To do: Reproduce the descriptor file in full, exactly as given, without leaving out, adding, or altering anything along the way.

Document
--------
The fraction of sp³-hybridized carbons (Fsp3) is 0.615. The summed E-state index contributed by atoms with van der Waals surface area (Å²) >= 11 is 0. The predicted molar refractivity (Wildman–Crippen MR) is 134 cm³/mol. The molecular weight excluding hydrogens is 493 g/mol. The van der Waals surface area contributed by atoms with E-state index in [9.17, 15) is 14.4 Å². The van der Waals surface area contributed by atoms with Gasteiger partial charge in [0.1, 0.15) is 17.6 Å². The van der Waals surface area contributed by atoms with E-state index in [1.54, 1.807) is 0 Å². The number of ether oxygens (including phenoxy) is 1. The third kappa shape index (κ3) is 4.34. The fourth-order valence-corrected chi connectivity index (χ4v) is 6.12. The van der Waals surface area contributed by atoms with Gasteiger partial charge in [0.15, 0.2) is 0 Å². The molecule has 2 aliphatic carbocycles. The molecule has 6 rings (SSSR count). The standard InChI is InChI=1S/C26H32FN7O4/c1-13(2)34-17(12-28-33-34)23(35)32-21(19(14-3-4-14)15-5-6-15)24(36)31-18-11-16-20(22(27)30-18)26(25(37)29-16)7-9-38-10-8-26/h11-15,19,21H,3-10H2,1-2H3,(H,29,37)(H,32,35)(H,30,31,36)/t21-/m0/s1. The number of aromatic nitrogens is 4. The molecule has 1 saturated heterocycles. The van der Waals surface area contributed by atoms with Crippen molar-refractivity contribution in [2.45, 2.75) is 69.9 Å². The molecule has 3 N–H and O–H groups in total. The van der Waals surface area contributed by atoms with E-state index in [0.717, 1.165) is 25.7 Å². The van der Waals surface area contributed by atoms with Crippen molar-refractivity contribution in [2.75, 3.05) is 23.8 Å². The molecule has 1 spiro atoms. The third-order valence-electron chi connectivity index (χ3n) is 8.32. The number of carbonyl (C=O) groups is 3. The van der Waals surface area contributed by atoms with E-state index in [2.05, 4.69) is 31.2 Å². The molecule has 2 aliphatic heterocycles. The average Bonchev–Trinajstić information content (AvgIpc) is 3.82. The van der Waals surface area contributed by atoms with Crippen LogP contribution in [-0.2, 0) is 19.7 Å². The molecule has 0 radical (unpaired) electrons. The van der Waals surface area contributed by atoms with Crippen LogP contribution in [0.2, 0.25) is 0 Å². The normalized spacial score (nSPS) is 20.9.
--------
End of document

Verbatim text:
The fraction of sp³-hybridized carbons (Fsp3) is 0.615. The summed E-state index contributed by atoms with van der Waals surface area (Å²) >= 11 is 0. The predicted molar refractivity (Wildman–Crippen MR) is 134 cm³/mol. The molecular weight excluding hydrogens is 493 g/mol. The van der Waals surface area contributed by atoms with E-state index in [9.17, 15) is 14.4 Å². The van der Waals surface area contributed by atoms with Gasteiger partial charge in [0.1, 0.15) is 17.6 Å². The van der Waals surface area contributed by atoms with E-state index in [1.54, 1.807) is 0 Å². The number of ether oxygens (including phenoxy) is 1. The third kappa shape index (κ3) is 4.34. The fourth-order valence-corrected chi connectivity index (χ4v) is 6.12. The van der Waals surface area contributed by atoms with Gasteiger partial charge in [0.15, 0.2) is 0 Å². The molecule has 2 aliphatic carbocycles. The molecule has 6 rings (SSSR count). The standard InChI is InChI=1S/C26H32FN7O4/c1-13(2)34-17(12-28-33-34)23(35)32-21(19(14-3-4-14)15-5-6-15)24(36)31-18-11-16-20(22(27)30-18)26(25(37)29-16)7-9-38-10-8-26/h11-15,19,21H,3-10H2,1-2H3,(H,29,37)(H,32,35)(H,30,31,36)/t21-/m0/s1. The number of aromatic nitrogens is 4. The molecule has 1 saturated heterocycles. The van der Waals surface area contributed by atoms with Crippen molar-refractivity contribution in [2.45, 2.75) is 69.9 Å². The molecule has 3 N–H and O–H groups in total. The van der Waals surface area contributed by atoms with E-state index in [0.717, 1.165) is 25.7 Å². The van der Waals surface area contributed by atoms with Crippen molar-refractivity contribution in [2.75, 3.05) is 23.8 Å². The molecule has 1 spiro atoms. The third-order valence-electron chi connectivity index (χ3n) is 8.32. The number of carbonyl (C=O) groups is 3. The van der Waals surface area contributed by atoms with E-state index in [2.05, 4.69) is 31.2 Å². The molecule has 2 aliphatic heterocycles. The average Bonchev–Trinajstić information content (AvgIpc) is 3.82. The van der Waals surface area contributed by atoms with Crippen LogP contribution in [-0.2, 0) is 19.7 Å². The molecule has 0 radical (unpaired) electrons. The van der Waals surface area contributed by atoms with Crippen LogP contribution in [0.2, 0.25) is 0 Å². The normalized spacial score (nSPS) is 20.9.